PyPy - an implementation of Python in Python

It has become a tradition in the development of computer languages to implement each language in itself. This serves many purposes. By doing so, you demonstrate the versatility of the language, and its applicability for large projects. A compiler/interpreter is close to as complex as software ever gets.

The Pypy project aims to do this for Python and has made some significant progress. In five one week sprints, each attracting approximately 10 developers each, we have made an almost complete implementation of Python in Python. Currently it is rather slow, benchmarking at a factor 4 000 times slower than regular Python (henceforth referred to as CPython).

In the next step of the project, we will generate C code or machine code from the source of Pypy, thereby reducing the speed penalty.

Later in the project, we will introduce optimisation steps that should make Pypy run faster than CPython.

An important aspect of implementing Python in Python is the high level of abstraction and compactness of the language. This yields an implementation that is much easier to understand than the one done in C. The parts so far implemented are about 15 000 lines of code, with another 7000 lines of unit tests.

Another carrying idea in Pypy is to build the implementation in the form of a number of independent modules with clearly defined API's. This eases reuse and allows experimenting with multiple implementations of specific features.

Architecture overview

In its current, rather simple incarnation, Pypy has 2 major parts - the interpreter and an object space. Both parts are implemented in Python and run under CPython.

The Interpreter

The interpreter accepts a Python source code file and hands it off to the compiler (PyPy's currently using CPython's built-in compiler) which turns it into a series of byte codes (the byte codes may be stored in a .pyc file, if the source code is being imported rather than directly run). The byte codes are instructions for a virtual machine, which is just the same as the one used in regular CPython. Each byte code is made up of an operation code (opcode) and optionally some operands.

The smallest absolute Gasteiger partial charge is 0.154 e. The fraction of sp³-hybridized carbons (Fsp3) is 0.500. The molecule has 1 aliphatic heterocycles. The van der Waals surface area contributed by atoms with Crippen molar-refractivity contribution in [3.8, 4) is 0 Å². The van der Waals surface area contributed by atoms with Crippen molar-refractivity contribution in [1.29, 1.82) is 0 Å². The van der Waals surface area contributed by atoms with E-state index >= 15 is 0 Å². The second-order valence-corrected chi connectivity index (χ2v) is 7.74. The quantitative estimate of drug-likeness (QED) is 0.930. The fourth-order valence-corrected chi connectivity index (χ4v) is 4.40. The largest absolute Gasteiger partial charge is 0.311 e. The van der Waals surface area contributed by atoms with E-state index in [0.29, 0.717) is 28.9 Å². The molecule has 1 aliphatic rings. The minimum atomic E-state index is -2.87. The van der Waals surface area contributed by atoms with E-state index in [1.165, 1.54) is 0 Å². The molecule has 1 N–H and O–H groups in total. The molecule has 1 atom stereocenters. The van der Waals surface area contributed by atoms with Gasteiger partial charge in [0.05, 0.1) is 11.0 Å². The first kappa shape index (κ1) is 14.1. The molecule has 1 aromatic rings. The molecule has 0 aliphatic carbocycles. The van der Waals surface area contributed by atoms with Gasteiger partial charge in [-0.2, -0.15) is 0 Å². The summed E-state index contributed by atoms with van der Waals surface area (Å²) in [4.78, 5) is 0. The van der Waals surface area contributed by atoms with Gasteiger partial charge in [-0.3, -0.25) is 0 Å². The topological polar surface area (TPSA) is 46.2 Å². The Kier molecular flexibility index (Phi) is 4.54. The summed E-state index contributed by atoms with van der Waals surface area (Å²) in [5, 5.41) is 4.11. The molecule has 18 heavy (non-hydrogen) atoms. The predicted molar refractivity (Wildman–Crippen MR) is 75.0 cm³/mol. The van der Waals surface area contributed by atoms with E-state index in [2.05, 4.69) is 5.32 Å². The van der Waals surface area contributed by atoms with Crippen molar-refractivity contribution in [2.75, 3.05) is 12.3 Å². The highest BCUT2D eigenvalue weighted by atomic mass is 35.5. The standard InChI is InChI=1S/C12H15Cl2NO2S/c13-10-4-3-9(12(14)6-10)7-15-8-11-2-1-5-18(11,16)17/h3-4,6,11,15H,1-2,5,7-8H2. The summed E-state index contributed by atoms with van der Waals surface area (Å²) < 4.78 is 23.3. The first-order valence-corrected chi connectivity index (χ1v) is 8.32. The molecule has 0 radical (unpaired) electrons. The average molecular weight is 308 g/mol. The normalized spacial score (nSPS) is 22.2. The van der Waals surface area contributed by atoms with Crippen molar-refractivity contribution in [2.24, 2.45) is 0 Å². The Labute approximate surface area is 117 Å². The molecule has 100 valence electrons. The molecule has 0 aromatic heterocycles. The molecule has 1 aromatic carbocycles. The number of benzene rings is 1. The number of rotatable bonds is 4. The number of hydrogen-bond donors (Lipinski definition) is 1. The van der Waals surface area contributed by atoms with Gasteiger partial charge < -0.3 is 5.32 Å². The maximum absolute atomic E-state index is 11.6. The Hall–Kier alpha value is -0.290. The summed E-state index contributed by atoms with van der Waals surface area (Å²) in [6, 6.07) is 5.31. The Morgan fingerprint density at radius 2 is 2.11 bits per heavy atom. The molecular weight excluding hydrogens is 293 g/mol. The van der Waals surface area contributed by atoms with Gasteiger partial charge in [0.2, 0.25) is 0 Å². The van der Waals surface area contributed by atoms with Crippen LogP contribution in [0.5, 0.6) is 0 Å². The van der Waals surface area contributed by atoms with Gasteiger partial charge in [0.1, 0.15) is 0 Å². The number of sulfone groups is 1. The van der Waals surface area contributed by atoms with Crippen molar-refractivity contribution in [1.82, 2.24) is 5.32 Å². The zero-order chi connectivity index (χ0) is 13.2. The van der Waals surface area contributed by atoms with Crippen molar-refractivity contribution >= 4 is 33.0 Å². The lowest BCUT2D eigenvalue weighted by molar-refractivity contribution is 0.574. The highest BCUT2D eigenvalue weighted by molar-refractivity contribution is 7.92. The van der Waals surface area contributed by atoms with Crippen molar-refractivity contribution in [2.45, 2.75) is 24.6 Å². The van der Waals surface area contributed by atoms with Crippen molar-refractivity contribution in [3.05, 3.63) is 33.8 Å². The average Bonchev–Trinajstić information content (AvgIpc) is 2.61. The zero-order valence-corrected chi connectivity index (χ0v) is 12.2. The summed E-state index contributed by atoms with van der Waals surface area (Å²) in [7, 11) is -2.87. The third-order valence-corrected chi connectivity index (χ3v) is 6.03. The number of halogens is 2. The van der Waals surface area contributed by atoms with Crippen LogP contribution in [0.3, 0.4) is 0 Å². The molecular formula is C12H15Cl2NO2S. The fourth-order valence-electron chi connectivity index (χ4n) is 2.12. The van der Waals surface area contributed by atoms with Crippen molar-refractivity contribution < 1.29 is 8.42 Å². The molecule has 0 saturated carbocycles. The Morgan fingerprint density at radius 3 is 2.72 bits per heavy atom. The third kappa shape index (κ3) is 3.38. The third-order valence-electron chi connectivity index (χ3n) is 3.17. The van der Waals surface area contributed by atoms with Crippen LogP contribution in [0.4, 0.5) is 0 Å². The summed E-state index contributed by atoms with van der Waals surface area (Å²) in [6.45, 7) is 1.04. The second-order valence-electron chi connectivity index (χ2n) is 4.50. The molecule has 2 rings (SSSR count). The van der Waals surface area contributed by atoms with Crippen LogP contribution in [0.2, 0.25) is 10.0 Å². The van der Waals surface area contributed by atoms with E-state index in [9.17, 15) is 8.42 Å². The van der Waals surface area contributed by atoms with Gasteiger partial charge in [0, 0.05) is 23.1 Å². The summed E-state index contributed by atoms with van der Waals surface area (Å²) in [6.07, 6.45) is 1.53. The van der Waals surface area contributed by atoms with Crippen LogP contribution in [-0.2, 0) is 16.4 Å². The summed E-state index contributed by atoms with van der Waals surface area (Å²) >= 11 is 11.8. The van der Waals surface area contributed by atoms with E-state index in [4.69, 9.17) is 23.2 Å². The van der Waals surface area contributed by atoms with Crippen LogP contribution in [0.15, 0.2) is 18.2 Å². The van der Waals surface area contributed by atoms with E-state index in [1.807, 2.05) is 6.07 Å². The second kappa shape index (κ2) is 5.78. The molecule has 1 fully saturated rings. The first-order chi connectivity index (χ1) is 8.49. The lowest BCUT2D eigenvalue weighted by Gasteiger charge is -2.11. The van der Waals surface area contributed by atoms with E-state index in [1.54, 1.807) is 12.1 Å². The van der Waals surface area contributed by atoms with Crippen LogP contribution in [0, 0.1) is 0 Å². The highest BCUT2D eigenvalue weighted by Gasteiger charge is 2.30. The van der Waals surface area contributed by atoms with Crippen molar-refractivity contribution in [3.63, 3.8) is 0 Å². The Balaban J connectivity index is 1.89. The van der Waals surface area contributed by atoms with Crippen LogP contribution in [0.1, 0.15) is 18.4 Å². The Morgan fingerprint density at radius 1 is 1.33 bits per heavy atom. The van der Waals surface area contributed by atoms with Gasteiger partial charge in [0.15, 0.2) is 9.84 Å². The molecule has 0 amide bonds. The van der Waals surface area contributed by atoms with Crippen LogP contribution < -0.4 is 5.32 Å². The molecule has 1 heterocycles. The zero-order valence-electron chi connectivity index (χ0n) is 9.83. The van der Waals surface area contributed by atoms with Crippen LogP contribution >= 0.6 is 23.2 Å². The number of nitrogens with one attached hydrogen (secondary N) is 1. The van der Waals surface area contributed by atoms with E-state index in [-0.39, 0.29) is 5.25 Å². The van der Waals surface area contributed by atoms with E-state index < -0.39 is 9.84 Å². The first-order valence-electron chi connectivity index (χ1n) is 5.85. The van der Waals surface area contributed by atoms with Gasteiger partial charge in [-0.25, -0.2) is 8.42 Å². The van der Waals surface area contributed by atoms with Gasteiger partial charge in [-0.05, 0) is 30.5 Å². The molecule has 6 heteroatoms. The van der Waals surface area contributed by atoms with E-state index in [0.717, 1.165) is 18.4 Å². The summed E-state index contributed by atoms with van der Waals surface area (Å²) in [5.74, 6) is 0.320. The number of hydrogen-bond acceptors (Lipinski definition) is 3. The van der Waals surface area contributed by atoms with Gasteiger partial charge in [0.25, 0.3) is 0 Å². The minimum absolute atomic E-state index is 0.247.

The interpreter then takes the bytecodes, one by one, and performs whatever operation each opcode instructs it to do. For all operations that affect or consult objects, the PyPy interpreter delegates all actual work on the object to the object space.

The Object Space

The object space contains all objects that have been created and knows how to perform operations on the objects. You may think of an object space as being essentially a complete library implementing a fixed API, a set of operations, with implementations that correspond to giving some semantics to Python object types. An example of an operation might be add: add's implementations are responsible for performing numeric addition when add works on built-in numbers, concatenation when it works on built-in sequences.

We currently have 2 working object spaces which are more or less interchangeable:

In addition, we have 2 special purpose object spaces under development; the Flow Object Space and the Trace Object Space. These will be described later.

The Standard Object Space

The Standard Object Space itself is an object which implements a number of logistic services. At startup, the Standard Object Space examines certain directories for modules that contain the implementation of the available Python types. The Standard Object Space loads each such module, and, in turn, each module so loaded registers the type it deals with, and all the operations and implementations for the type, in multimethod objects in the Standard Object Space.

Later in the execution, when the interpreter delegates the execution of an instruction to the Standard Object Space, the Standard Object Space selects the correct implementation of the operation to perform through the multimethod.

We will examine how the multimethod mechanism works through an example.

We examine the types float and int and disregard all other types for the moment. Each type has an __add__ operator, which is registered with the Standard Object Space at startup. The float add operator is registered with the type signature __add__(Float, Float) and the integer add operator is registered with the signature __add__(Int, Int).